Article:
The government has begun a crackdown against restaurants in the capital that
serve wildlife. At a meeting November 16 the municipality compelled 50
restaurant owners to sign a pledge to stop selling wildlife meat.
Governor Seng Tong watched as the restauranteurs put their signature and thumb
prints on the paper, witnessed by enforcement staff from various ministries, the
police, and WildAid, a US environmental NGO.
Tong said the crackdown
would begin the following week in the Russey Keo district. Law enforcement
officers would pose as customers and the signed papers would be used against
those found flouting the law.
"It will be a hot measure against all
[types of] wildlife traffickers," he said. He urged district authorities to
enforce compliance: "If the trade continues [after next week] and the
restaurants are still found selling wildlife meat, it will be a lapse on your
As an added incentive, the municipality also announced cash
rewards for enforcement officers for the market value of any confiscated
wildlife or wildlife products. Any less, Tong explained, would only encourage
staff to collude with traffickers.
Restaurant owners were instructed to
alter their menus and display a sign outside their premises stating they no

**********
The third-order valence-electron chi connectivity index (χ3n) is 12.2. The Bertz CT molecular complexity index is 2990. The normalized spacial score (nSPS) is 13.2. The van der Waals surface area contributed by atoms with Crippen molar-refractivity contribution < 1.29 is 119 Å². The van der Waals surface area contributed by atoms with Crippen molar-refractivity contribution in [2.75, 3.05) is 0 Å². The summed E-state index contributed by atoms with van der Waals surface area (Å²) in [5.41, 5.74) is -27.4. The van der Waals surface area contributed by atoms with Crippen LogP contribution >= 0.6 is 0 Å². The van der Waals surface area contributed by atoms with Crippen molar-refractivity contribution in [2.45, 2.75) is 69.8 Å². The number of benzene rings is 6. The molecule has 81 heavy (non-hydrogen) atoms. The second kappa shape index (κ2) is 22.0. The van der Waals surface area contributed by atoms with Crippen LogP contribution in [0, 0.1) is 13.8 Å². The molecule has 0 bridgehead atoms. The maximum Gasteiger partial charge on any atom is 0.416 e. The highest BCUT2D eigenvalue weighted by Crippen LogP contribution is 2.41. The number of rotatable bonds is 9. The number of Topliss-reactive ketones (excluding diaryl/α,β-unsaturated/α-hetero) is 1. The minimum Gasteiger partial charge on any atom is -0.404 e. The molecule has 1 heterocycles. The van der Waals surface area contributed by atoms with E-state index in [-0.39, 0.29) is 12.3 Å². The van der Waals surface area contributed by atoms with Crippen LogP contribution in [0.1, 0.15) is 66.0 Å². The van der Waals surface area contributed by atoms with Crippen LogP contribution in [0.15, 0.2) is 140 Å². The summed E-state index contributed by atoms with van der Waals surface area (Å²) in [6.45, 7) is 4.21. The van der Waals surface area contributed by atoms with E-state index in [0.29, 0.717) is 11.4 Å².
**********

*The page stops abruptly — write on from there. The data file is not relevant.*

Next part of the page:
longer serve wildlife meat. Many of Phnom Penh's restaurants have long listed
exotic cuisine on their menus. Among the species regularly dished up were
python, pangolin, bear, turtle, fruit bats, deer and wild boar.
owners said government officials were as much to blame for the problem. Lim
Khun, who owns the Heng Lay Restaurant across the Japanese bridge, freely
admitted his restaurant served wild boar, turtle and deer.
of my customers [asking for such dishes] are government officials and Chinese
people," he said.
Despite laws prohibiting the killing, transport, sale
or purchase of wildlife or wildlife products, the practice has
In its campaign in August, the government used the precepts of
Buddhism to link the trade in and consumption of wildlife to bad karma in this
life and the next.
Suwanna Gauntlett, head of WildAid, which has led the
campaign, said it had targeted demand and supply, and the measures were paying
Kong Song, owner of Ha-bourn Evening Restaurant on Street 182, said
he had specialized in serving turtle meat since opening in 1996, but had now
taken it off the menu.